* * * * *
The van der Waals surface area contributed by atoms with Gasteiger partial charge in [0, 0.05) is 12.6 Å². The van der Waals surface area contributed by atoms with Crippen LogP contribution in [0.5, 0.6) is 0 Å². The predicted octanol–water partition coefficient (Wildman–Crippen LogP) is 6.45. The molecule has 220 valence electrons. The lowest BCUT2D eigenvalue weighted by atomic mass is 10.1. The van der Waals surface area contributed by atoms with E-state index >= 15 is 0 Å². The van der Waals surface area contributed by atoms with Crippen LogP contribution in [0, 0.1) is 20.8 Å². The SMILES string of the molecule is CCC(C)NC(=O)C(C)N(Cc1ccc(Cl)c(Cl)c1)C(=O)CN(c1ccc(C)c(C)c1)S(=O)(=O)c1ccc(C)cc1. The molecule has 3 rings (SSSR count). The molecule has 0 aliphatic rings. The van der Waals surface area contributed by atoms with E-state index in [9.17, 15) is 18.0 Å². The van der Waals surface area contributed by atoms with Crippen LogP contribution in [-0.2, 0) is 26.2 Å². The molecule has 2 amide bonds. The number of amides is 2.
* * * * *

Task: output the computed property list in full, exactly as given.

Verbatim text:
The van der Waals surface area contributed by atoms with Gasteiger partial charge in [0, 0.05) is 12.6 Å². The van der Waals surface area contributed by atoms with Crippen LogP contribution in [0.5, 0.6) is 0 Å². The predicted octanol–water partition coefficient (Wildman–Crippen LogP) is 6.45. The molecule has 220 valence electrons. The lowest BCUT2D eigenvalue weighted by atomic mass is 10.1. The van der Waals surface area contributed by atoms with E-state index >= 15 is 0 Å². The van der Waals surface area contributed by atoms with Crippen LogP contribution in [0, 0.1) is 20.8 Å². The SMILES string of the molecule is CCC(C)NC(=O)C(C)N(Cc1ccc(Cl)c(Cl)c1)C(=O)CN(c1ccc(C)c(C)c1)S(=O)(=O)c1ccc(C)cc1. The molecule has 3 rings (SSSR count). The molecule has 0 aliphatic rings. The van der Waals surface area contributed by atoms with E-state index in [9.17, 15) is 18.0 Å². The van der Waals surface area contributed by atoms with Crippen LogP contribution in [-0.2, 0) is 26.2 Å². The molecule has 2 amide bonds. The number of amides is 2.